Leaders: Do You Want Compliance or Engagement?

Compliance or Engagement?

To achieve the highest levels of success within an industry today, organizations should be focused on creating training programs that develop better leaders, not better managers.

Management vs. Leadership

Often times the terms leadership and management are used interchangeably yet these two words could not be more opposite in the outcomes they produce within an organization.

Merriam Webster’s Dictionary defines the verb lead asto guide on a way especially by going in advance,” while it defines manage as, “to make and keep compliant.”

Unlike managing, which requires a title to influence compliance, leading simply requires that an individual demonstrate a set of behaviors that inspires others to want to follow. In contrast managing can gain compliance whether or not the individual wants to do what is requested.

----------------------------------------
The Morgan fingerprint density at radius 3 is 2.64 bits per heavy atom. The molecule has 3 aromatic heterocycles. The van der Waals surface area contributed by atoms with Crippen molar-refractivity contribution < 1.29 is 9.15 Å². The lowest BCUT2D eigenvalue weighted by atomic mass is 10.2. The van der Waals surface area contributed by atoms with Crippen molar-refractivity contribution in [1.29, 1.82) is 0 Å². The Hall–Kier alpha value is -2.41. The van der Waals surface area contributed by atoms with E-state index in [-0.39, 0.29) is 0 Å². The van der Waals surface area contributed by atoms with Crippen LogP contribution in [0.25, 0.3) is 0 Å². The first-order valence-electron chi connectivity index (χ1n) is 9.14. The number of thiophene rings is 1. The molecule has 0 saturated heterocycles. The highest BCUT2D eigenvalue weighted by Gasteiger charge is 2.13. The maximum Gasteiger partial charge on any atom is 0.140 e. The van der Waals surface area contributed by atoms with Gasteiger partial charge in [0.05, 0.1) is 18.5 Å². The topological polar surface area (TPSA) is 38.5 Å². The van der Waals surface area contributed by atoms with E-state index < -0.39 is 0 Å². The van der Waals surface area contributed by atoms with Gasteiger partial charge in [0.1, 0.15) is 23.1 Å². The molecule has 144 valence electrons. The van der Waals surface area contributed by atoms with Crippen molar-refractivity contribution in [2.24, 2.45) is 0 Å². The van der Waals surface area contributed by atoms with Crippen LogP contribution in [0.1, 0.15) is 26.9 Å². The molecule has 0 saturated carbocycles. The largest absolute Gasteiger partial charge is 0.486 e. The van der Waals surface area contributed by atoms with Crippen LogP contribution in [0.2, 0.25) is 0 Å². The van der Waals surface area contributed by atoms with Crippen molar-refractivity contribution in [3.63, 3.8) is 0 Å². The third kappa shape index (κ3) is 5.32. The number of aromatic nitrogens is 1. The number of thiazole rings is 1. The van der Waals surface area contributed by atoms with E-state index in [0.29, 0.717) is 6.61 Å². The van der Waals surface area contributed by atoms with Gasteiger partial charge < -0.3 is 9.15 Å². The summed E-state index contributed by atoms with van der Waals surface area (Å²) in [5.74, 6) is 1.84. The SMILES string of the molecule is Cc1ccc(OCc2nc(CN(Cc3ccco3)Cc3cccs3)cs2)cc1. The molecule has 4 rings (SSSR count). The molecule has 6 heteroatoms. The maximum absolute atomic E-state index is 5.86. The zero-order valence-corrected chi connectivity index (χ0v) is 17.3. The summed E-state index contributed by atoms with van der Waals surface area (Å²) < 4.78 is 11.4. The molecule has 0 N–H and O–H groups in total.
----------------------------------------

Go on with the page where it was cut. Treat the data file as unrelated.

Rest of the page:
For an organization to meet its full potential in today’s environment, focusing on developing leadership behaviors, not management behaviors, may hold the key to that realization.

[slideshare id=368112&doc=management-vs-leadership-on-linkedin-1208906292726533-8]

Effective Leadership Preparation

There is substantial research that demonstrates the positive impact leadership behaviors have on an organization’s culture and bottom line. Research from one consulting group suggested this:

When facing changes in the business environment, 86% of companies with strategic leadership development programmes are able to respond rapidly compared with just 52% of companies with less mature leadership programmes.”